Nittaku Table Tennis Balls

Nittaku Table Tennis Balls

Nittaku 3-Star Premium 40+ balls are a new non-celluloid plastic ball. It is made in Japan. It is ITTF approved and legal for all ITTF sanctioned tournaments. This ball is the highest quality poly ball, with outstanding durability, roundness, and consistency. It is made with special poly material available only to Nittaku. The label on the ball says "Nittaku Premium 40+" and "Made in Japan". Packaged in boxes of 3 balls. Available in white only.

The Nittaku 3-Star Premium 40+ ball is the official ball of USA Table Tennis, used at the US Nationals and US Open as well as major tournaments throughout North America. It is the official ball for the 2017 World Championships in Germany. It is used worldwide in major tournaments including the TMS 2014 European Table Tennis Championships in Lisbon, the Liebherr 2015 ITTF European Table Tennis Championships in Ekaterinburg, the 2015 ITTF World Team Cup in Dubai, the 2015 Women’s World Cup in Sendai, and the 2016 Tokyo Open.

Q & A about the new Poly Balls:
The introduction of the new plastic “Poly Ball” for table tennis has created a lot of excitement in the table tennis world. Here are some of the most frequently asked questions with answers direct from Paddle Palace:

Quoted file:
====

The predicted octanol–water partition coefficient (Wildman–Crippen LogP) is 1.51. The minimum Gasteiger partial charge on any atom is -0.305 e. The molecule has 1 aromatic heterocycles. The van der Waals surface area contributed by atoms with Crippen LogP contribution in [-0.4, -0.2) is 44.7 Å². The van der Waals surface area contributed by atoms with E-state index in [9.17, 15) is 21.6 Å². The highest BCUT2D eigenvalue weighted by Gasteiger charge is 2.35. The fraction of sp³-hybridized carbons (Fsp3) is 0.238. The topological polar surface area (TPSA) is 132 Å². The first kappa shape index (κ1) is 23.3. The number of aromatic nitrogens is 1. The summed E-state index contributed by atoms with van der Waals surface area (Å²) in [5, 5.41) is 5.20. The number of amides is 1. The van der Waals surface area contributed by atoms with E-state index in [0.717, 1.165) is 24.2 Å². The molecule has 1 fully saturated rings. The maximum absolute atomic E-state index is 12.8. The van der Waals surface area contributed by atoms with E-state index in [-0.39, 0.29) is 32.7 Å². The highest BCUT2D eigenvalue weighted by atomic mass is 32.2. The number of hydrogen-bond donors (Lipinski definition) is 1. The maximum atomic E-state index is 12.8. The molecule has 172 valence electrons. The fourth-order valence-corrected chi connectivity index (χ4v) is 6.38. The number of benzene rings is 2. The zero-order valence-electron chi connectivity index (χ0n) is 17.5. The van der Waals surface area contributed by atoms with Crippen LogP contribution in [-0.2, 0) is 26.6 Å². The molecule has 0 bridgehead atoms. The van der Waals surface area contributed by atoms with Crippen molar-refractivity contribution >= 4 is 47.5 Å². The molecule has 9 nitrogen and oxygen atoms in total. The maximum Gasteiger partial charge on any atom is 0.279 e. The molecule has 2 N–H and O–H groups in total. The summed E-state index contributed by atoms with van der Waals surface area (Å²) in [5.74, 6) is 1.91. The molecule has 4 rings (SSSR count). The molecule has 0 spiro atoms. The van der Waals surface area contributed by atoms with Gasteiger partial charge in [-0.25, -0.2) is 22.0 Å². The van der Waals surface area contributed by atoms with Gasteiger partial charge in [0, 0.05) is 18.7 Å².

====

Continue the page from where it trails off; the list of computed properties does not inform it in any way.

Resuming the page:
1) What is the new ball rule?
The International Table Tennis Federation (ITTF) passed a resolution that all ITTF events after July 1, 2014, must use non-celluloid plastic balls.

2) Are celluloid balls no longer legal?
Celluloid balls continue to be legal for the sport of table tennis. The ITTF continues to approve celluloid balls. All the of the 3-star balls available at Paddle Palace are legal for tournament play.

3) Which tournaments are affected by the ITTF resolution?
ITTF Sanctioned tournaments only are included in the resolution. This includes the World Championships, the ITTF World Tour, ITTF Junior Circuit, and ITTF sanctioned continental events.

4) Are USA tournaments required to use the new ball?
No. Domestic tournaments can choose to use any approved ball, either celluloid or non-celluloid.

5) Why did ITTF make this resolution for a new plastic ball?
Celluloid is a plastic, but it is a flammable material that has restrictive international shipping and storing regulations. Celluloid was once a widely used industrial plastic, but it is no longer a common material. Table tennis balls were one of the last products on the market still made with celluloid.

6) Have table tennis balls always been made of celluloid?
No. Non-celluloid plastic balls were used in competition decades ago. And for many years, low...

Source: www.paddlepalace.com
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